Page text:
BTW, I think I saw a few Winchester Models 12s going back to WW1 at the Gun Room. We should go have a burger and check them out. I hope it doesn’t turn into another $625 burger day.

        • Mass production of the Model 12 continued until the “1964” changes at Winchester wrecked the company. Buuuut, you could still get a Model 12 from the special order shop until fairly recently.

          All in all, I think Winchester made nearly 2 million of the 12’s.

      • Sorry, no. There’s an aluminum receiver on that gun, ergo in the estimation of gunsmiths who like Nice and Really Nice guns, it’s out of the running for the title of “Nice Gun.”

        Nice shotguns:

        Browning A-5, Remington Model 11 (which are basically the same)

        Winchester Model 12 pump (this comes in “nice” field grades up to the Pigeon Grade, which today can be found for $3K on up to $8K)

        Winchester Model 21 and Model 25 SxS’s (tho the 25 is cheapened up from a 21). A Model 21 in good shape will probably cost $3K to $5K as a starting point.

        Parker, Fox, LC Smith, Lefever, etc doubles – even the field grade of these classic side-by-sides is superior to what is sold in their price range today. Shootable field grade examples start in the $700 range and go up. The highest grades of these shotguns bring over $100K today. The very highest grade of Parkers are basically priceless – there were only three made. They’re now museum pieces.

        Browning Superposed O/U. This is the forerunner of the Browning over-under line.

        Ithaca’s early guns, including the Model 37

        Remington Model 31 – another all-steel pump gun.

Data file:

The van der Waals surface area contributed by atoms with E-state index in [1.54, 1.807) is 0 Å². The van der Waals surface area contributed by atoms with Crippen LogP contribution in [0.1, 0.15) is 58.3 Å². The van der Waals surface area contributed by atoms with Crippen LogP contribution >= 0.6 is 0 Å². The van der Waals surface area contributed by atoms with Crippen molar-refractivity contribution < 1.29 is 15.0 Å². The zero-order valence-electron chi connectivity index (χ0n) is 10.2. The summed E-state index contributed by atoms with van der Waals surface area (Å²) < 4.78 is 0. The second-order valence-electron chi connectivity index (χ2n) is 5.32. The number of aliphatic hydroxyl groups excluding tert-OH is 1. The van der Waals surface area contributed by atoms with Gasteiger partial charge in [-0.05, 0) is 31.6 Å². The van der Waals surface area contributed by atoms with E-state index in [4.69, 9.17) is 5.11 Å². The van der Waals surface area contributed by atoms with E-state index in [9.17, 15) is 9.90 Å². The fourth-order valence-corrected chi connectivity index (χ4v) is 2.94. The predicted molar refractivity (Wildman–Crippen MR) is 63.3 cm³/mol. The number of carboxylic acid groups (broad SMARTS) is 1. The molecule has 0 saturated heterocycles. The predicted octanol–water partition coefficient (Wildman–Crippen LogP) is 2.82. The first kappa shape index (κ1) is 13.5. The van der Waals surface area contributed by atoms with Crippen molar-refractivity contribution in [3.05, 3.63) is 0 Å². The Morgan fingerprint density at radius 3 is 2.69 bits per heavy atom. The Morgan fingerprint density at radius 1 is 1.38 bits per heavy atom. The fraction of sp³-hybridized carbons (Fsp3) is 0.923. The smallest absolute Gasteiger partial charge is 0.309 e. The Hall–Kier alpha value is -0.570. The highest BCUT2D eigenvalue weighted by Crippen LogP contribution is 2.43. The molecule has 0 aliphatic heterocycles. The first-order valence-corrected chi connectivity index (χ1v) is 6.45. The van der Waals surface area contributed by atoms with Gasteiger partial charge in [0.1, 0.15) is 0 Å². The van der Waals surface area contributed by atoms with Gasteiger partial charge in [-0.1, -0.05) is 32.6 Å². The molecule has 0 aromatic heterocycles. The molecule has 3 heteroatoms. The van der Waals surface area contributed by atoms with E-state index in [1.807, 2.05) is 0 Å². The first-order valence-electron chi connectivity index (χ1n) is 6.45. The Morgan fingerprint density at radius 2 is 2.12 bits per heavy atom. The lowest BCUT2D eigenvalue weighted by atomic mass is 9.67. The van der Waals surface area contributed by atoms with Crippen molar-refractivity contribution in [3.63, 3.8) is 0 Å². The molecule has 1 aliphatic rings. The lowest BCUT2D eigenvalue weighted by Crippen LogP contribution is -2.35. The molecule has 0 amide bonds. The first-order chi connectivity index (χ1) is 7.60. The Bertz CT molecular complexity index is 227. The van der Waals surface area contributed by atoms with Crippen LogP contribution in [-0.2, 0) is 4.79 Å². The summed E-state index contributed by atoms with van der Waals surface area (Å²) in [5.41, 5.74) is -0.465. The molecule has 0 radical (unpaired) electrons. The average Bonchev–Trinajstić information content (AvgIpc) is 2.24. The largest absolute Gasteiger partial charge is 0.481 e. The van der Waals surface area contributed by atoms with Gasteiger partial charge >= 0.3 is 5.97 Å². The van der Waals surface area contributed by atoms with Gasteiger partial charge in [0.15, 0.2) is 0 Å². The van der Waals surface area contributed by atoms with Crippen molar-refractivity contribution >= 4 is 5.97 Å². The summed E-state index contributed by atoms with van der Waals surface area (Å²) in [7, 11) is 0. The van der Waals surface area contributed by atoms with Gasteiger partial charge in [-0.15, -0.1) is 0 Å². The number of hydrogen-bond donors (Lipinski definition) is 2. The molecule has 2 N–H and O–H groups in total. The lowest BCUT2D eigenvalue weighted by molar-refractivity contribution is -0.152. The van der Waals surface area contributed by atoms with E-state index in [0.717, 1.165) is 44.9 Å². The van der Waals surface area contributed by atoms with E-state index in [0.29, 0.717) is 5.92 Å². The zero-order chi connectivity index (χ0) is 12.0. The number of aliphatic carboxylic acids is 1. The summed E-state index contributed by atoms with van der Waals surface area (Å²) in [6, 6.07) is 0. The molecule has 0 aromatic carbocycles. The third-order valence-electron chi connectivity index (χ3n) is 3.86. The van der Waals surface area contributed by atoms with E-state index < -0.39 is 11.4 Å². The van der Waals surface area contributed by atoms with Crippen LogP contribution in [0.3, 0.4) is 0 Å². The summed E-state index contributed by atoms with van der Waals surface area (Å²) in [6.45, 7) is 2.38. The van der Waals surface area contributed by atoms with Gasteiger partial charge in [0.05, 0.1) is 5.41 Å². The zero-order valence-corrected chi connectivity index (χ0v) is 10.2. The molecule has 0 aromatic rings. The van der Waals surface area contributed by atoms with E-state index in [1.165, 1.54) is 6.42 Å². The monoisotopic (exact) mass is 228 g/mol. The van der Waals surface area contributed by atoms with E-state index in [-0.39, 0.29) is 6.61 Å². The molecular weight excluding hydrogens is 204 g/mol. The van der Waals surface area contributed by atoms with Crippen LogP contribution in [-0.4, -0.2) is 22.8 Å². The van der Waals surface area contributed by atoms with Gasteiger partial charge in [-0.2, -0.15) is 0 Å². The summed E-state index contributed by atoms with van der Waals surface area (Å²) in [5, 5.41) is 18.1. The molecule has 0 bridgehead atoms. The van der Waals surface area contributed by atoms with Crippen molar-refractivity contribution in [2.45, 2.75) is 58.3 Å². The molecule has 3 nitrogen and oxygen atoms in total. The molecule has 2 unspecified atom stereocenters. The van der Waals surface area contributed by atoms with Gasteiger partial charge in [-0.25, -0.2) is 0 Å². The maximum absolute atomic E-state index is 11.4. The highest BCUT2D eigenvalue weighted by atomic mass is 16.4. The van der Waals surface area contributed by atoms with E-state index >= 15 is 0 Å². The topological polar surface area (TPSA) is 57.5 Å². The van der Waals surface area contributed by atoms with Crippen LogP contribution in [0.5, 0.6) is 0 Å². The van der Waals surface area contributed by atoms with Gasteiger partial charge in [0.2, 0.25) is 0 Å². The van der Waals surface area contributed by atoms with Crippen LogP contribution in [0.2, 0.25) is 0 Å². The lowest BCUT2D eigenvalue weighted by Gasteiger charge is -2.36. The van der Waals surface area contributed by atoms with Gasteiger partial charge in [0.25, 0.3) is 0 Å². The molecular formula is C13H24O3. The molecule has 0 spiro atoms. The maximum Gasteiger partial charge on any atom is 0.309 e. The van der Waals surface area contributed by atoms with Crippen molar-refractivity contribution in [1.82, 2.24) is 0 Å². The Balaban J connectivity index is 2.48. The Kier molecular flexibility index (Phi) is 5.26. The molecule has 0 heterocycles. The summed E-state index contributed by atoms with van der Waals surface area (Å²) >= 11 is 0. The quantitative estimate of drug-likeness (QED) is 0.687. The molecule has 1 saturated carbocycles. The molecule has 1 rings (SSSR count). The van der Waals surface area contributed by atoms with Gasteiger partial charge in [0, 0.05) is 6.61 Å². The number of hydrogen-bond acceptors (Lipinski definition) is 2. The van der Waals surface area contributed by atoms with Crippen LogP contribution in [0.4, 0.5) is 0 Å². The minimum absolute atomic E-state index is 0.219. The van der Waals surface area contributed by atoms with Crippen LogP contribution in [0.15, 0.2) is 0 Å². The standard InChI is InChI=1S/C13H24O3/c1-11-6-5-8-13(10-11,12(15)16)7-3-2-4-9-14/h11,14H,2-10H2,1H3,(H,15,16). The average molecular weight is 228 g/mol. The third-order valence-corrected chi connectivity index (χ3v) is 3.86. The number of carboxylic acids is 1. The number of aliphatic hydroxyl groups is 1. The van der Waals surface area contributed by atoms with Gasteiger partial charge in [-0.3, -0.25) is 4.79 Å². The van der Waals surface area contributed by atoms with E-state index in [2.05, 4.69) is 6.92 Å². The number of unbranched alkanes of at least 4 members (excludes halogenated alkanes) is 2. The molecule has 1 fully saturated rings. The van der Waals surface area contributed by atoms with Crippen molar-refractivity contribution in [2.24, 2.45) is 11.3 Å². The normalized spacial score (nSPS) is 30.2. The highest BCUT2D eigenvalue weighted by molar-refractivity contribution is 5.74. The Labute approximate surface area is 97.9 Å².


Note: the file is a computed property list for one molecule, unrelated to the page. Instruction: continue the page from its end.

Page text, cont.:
• Because:

        a) aluminum is easy to dent.
        b) and as such, it won’t hold details, like engraving, for very long.
        c) where aluminum and steel meet, you have abundant opportunity for galvanic corrosion.
        d) steel can be blued. Aluminum cannot. Getting the finishes to match between a blued barrel and an aluminum receiver invariably looks like crap.

        • Points taken on the cosmetics and aesthetics but….

          If a fella isn’t into that and bought a 590 because the military saw fit to use them for quite a while (like me) how much of a player is galvanic corrosion? The 500 has been around for decades and stood the test of time and there are dozens and dozens of pistols that use aluminum frames with steel slides.

          I’m not trying to be a smartass. I’m just trying to understand why, on a functional but not necessarily purdy firearm, there’s anything wrong with aluminum and steel.

        • DG,
          I’m with you re-wood and steel. What are your thoughts on the browning BPS? I bought an engraved model last year and love the look and feel of the gun. That said, the mechanism is a b**ch to clean, since you can’t easily get past the loading bars to the chamber while it’s assembled.
          Also, I’ve been looking for a “nice gun” double barrel, preferably a side-by-side, preferably with exposed hammers, two trigger design, and nice wood. It would be for home defense and recreational plinking. Any thoughts that don’t involve the stoger coach gun?

        • I have heard the BPS is based on JMB’s design of the Ithaca.
          Is this true? (I want to know because I have one in 20 GA.)

        • APB. I have a 500 mossberg. I’ve heard countless times that if you attach anything to the aluminum reciever, such as a side saddle shell holder, you have to be xtra carefull with the screws. If you over tighten you can damage the reciever.

          For my purpose an aluminum reciever serves me well. But my guns are tools, not collectables.

        • On a functional gun, there’s nothing wrong with it as long as you’re happy with what the factory gave you.

          What I’ve got against the Mossberg 500/590 isn’t what you, the operator sees. What I’ve got against the Mossbergs is what happens to my hands when I take apart a brand-new one for a customer – I get my fingers sliced up by all the burrs Mossberg left on the parts inside that you typically don’t deal with. I’ll take a file over many of the parts inside a Mossy to clean up the burrs the factory left as a lovely extra gift for gunsmiths.

          I’ve got an issue with the plastic molding that holds the trigger group together. But for the rest of the gun? It works fine.

          They’ll never be heirlooms, however.